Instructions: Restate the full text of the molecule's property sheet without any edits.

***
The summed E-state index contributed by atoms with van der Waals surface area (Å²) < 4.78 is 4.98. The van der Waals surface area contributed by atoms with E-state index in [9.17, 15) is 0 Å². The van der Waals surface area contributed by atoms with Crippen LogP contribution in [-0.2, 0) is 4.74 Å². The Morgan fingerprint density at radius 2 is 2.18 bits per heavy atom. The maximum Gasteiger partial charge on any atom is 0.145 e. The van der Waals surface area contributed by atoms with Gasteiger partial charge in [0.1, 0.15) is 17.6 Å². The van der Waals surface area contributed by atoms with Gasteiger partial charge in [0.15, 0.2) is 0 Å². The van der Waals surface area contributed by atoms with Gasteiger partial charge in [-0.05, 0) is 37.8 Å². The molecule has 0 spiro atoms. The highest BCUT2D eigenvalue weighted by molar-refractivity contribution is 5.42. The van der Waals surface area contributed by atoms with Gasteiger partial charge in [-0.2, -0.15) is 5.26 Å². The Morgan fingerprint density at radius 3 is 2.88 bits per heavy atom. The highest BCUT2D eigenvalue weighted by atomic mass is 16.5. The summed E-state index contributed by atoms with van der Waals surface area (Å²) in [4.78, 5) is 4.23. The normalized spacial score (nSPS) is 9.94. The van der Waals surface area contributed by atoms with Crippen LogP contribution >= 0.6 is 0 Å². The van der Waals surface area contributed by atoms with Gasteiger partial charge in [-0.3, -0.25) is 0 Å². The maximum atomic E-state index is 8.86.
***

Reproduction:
The summed E-state index contributed by atoms with van der Waals surface area (Å²) < 4.78 is 4.98. The van der Waals surface area contributed by atoms with E-state index in [9.17, 15) is 0 Å². The van der Waals surface area contributed by atoms with Crippen LogP contribution in [-0.2, 0) is 4.74 Å². The Morgan fingerprint density at radius 2 is 2.18 bits per heavy atom. The maximum Gasteiger partial charge on any atom is 0.145 e. The van der Waals surface area contributed by atoms with Gasteiger partial charge in [0.1, 0.15) is 17.6 Å². The van der Waals surface area contributed by atoms with Gasteiger partial charge in [0.15, 0.2) is 0 Å². The van der Waals surface area contributed by atoms with Gasteiger partial charge in [-0.05, 0) is 37.8 Å². The molecule has 0 spiro atoms. The highest BCUT2D eigenvalue weighted by molar-refractivity contribution is 5.42. The van der Waals surface area contributed by atoms with Gasteiger partial charge in [-0.2, -0.15) is 5.26 Å². The Morgan fingerprint density at radius 3 is 2.88 bits per heavy atom. The highest BCUT2D eigenvalue weighted by atomic mass is 16.5. The summed E-state index contributed by atoms with van der Waals surface area (Å²) in [4.78, 5) is 4.23. The normalized spacial score (nSPS) is 9.94. The van der Waals surface area contributed by atoms with Crippen LogP contribution >= 0.6 is 0 Å². The van der Waals surface area contributed by atoms with Gasteiger partial charge in [-0.3, -0.25) is 0 Å². The maximum atomic E-state index is 8.86.